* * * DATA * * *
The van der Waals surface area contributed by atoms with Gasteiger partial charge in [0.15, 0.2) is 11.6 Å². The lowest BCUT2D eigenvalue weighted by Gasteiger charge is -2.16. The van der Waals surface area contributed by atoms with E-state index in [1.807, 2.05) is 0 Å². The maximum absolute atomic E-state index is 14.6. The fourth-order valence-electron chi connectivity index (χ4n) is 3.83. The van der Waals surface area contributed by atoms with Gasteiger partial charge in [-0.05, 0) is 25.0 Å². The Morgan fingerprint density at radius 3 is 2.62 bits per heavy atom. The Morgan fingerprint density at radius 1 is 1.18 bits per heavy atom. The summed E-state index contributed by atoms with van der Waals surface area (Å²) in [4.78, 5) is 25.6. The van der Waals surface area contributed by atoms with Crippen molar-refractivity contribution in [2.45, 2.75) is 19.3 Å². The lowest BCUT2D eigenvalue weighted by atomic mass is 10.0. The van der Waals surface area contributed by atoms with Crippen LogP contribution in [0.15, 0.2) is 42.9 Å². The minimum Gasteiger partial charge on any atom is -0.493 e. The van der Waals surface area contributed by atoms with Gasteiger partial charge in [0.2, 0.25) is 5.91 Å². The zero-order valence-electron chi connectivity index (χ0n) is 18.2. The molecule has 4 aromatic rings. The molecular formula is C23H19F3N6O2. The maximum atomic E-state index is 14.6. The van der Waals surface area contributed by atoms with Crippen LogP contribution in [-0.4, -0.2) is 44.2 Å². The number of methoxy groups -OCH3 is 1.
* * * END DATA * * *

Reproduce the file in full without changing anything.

The van der Waals surface area contributed by atoms with Gasteiger partial charge in [0.15, 0.2) is 11.6 Å². The lowest BCUT2D eigenvalue weighted by Gasteiger charge is -2.16. The van der Waals surface area contributed by atoms with E-state index in [1.807, 2.05) is 0 Å². The maximum absolute atomic E-state index is 14.6. The fourth-order valence-electron chi connectivity index (χ4n) is 3.83. The van der Waals surface area contributed by atoms with Gasteiger partial charge in [-0.05, 0) is 25.0 Å². The Morgan fingerprint density at radius 3 is 2.62 bits per heavy atom. The Morgan fingerprint density at radius 1 is 1.18 bits per heavy atom. The summed E-state index contributed by atoms with van der Waals surface area (Å²) in [4.78, 5) is 25.6. The van der Waals surface area contributed by atoms with Crippen molar-refractivity contribution in [2.45, 2.75) is 19.3 Å². The lowest BCUT2D eigenvalue weighted by atomic mass is 10.0. The van der Waals surface area contributed by atoms with Crippen LogP contribution in [0.15, 0.2) is 42.9 Å². The minimum Gasteiger partial charge on any atom is -0.493 e. The van der Waals surface area contributed by atoms with Gasteiger partial charge in [0.2, 0.25) is 5.91 Å². The zero-order valence-electron chi connectivity index (χ0n) is 18.2. The molecule has 4 aromatic rings. The molecular formula is C23H19F3N6O2. The maximum atomic E-state index is 14.6. The van der Waals surface area contributed by atoms with Crippen LogP contribution in [-0.4, -0.2) is 44.2 Å². The number of methoxy groups -OCH3 is 1.